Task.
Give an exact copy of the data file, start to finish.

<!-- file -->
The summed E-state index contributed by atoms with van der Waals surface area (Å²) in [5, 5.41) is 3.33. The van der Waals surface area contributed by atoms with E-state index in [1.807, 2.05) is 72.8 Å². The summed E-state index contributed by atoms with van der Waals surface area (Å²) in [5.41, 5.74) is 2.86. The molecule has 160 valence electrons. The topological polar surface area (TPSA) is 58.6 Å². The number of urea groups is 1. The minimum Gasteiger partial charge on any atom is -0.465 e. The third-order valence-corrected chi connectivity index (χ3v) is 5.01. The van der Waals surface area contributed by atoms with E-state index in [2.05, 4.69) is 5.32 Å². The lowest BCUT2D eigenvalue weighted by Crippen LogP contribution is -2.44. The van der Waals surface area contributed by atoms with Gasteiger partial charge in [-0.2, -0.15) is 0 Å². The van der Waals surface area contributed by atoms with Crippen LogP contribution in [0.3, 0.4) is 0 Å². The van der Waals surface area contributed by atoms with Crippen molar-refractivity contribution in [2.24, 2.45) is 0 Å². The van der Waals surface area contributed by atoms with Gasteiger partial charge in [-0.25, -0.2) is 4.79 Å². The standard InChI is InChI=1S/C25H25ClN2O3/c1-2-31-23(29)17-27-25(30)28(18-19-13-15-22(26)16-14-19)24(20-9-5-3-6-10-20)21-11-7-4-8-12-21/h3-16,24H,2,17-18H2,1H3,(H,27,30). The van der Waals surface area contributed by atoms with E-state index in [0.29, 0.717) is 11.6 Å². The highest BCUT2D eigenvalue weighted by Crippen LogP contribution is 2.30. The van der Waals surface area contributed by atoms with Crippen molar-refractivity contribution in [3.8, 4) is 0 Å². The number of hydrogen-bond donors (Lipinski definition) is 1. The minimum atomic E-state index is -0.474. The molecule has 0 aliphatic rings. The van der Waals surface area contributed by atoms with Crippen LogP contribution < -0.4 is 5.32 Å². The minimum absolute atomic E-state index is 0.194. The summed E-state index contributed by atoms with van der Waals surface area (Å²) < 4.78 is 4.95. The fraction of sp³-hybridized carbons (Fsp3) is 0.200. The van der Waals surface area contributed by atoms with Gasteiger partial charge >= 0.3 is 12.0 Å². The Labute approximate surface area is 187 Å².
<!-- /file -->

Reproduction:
The summed E-state index contributed by atoms with van der Waals surface area (Å²) in [5, 5.41) is 3.33. The van der Waals surface area contributed by atoms with E-state index in [1.807, 2.05) is 72.8 Å². The summed E-state index contributed by atoms with van der Waals surface area (Å²) in [5.41, 5.74) is 2.86. The molecule has 160 valence electrons. The topological polar surface area (TPSA) is 58.6 Å². The number of urea groups is 1. The minimum Gasteiger partial charge on any atom is -0.465 e. The third-order valence-corrected chi connectivity index (χ3v) is 5.01. The van der Waals surface area contributed by atoms with E-state index in [2.05, 4.69) is 5.32 Å². The lowest BCUT2D eigenvalue weighted by Crippen LogP contribution is -2.44. The van der Waals surface area contributed by atoms with Gasteiger partial charge in [-0.2, -0.15) is 0 Å². The van der Waals surface area contributed by atoms with Crippen LogP contribution in [0.3, 0.4) is 0 Å². The van der Waals surface area contributed by atoms with Crippen molar-refractivity contribution in [2.24, 2.45) is 0 Å². The van der Waals surface area contributed by atoms with Gasteiger partial charge in [-0.25, -0.2) is 4.79 Å². The standard InChI is InChI=1S/C25H25ClN2O3/c1-2-31-23(29)17-27-25(30)28(18-19-13-15-22(26)16-14-19)24(20-9-5-3-6-10-20)21-11-7-4-8-12-21/h3-16,24H,2,17-18H2,1H3,(H,27,30). The van der Waals surface area contributed by atoms with E-state index in [0.29, 0.717) is 11.6 Å². The highest BCUT2D eigenvalue weighted by Crippen LogP contribution is 2.30. The van der Waals surface area contributed by atoms with Crippen molar-refractivity contribution in [3.8, 4) is 0 Å². The number of hydrogen-bond donors (Lipinski definition) is 1. The minimum atomic E-state index is -0.474. The molecule has 0 aliphatic rings. The van der Waals surface area contributed by atoms with Crippen LogP contribution < -0.4 is 5.32 Å². The minimum absolute atomic E-state index is 0.194. The summed E-state index contributed by atoms with van der Waals surface area (Å²) < 4.78 is 4.95. The fraction of sp³-hybridized carbons (Fsp3) is 0.200. The van der Waals surface area contributed by atoms with Gasteiger partial charge >= 0.3 is 12.0 Å². The Labute approximate surface area is 187 Å².